Speech by SEC Commissioner:
Opening Statement at SEC Open Meeting: (1) Rules Implementing Amendments to the Advisers Act of 1940 (Final Rules); (2) Exemptions for Advisers to Venture Capital Funds, Private Fund Advisers With Less Than $150 Million in Assets Under Management, and Foreign Private Advisers (Final Rules)
Commissioner Elisse B. Walter
U.S. Securities and Exchange Commission
June 22, 2011
I would like to thank the staff of the Division of Investment Management, and the other divisions and offices who have worked on the recommendations before us this morning. I know that your names have been mentioned already, but I wanted to make sure to echo the appreciation expressed by my colleagues. I would also like to welcome Craig Lewis, as the new Chief Economist and Director of RiskFin.
Before us this morning are a pair of companion releases that would implement certain provisions of the Dodd-Frank Wall Street Reform and Consumer Protection Act and take other important action. As the recommendations have been discussed already in detail, and I generally support them, I’ll keep my remarks brief.
The Dodd-Frank Act amended the Advisers Act to repeal the “private adviser exemption,” which advisers to many hedge funds and other funds have relied on to avoid registration with the agency. This was a critical step in bringing important Commission oversight into the private fund industry, and was long overdue.
Although Congress provided exemptions from registration for advisers to venture capital funds and advisers to private funds with assets under management in the United States of less than $150 million, it mandated that, in the public interest and for the protection of investors, the Commission adopt rules requiring these advisers to maintain records and provide reports.
Among other things, the staff recommends today that we adopt rules to implement the reporting requirement for exempt reporting advisers and amend Form ADV more generally. I believe that the information reported will be critical, as we do not want potentially important segments of the industry to remain opaque to regulators. In my view, our regulatory oversight cannot be truly effective without transparency.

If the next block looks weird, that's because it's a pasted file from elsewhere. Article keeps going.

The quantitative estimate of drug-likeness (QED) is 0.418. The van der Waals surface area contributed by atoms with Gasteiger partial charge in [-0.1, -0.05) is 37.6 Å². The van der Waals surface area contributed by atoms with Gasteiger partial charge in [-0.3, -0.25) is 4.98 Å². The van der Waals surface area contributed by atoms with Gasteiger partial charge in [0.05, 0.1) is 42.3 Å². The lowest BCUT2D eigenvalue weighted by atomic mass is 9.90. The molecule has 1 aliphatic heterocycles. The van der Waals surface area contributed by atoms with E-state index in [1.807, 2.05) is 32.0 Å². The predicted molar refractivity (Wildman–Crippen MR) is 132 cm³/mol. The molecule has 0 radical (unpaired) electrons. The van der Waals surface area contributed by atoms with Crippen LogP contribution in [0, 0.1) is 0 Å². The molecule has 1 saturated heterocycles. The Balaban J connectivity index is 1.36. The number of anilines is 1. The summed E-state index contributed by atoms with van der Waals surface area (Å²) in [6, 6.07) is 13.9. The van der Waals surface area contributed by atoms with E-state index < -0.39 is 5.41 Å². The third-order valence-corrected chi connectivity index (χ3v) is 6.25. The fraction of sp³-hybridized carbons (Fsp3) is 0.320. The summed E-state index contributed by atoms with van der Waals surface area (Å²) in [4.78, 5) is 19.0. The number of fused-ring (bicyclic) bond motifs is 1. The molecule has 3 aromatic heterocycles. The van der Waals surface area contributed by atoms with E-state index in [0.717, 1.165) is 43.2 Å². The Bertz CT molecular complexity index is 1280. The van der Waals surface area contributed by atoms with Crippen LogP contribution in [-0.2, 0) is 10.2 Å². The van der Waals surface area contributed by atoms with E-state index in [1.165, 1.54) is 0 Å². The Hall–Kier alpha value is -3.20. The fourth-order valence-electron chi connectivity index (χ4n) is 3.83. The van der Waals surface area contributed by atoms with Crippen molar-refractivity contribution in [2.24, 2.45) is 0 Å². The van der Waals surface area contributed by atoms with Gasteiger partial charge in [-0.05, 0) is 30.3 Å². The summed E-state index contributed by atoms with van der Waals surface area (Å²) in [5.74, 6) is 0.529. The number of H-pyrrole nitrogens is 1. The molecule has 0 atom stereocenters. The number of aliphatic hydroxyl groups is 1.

Although I appreciate the staff’s recommendation regarding the disclosure items that exempt reporting advisers will be required to complete—and not complete—I would have preferred broader informational requirements, consistent with the legislative determination that these advisers be exempt but reporting. I remain concerned about whether the information these advisers provide will be sufficient to meet our regulatory needs; I continue to believe adamantly that fulsome information is a critical underpinning of sound regulation. Thus, I think that reconsideration is warranted, and strongly support the Chairman’s direction to the staff that we revisit these requirements within one year.
Also, I would note that although the staff has previously estimated that 4,100 advisers would be required to withdraw their registrations and register with state securities regulators, the estimate has now shrunk significantly, more than 20% in fact, to fewer than 3,200. This strengthens the points I made recently about the insufficiency of the Commission’s examination resources in the investment adviser area, and further accentuates the need to address this issue now.
Regarding the final rules to define “venture capital fund,” I believe that we generally achieved a balanced definition. I appreciate the staff’s efforts there, and their recommendations regarding the 20% non-qualifying basket. I expect that we will continue to monitor the application of this basket, however, to ensure that it is consistent with our intent.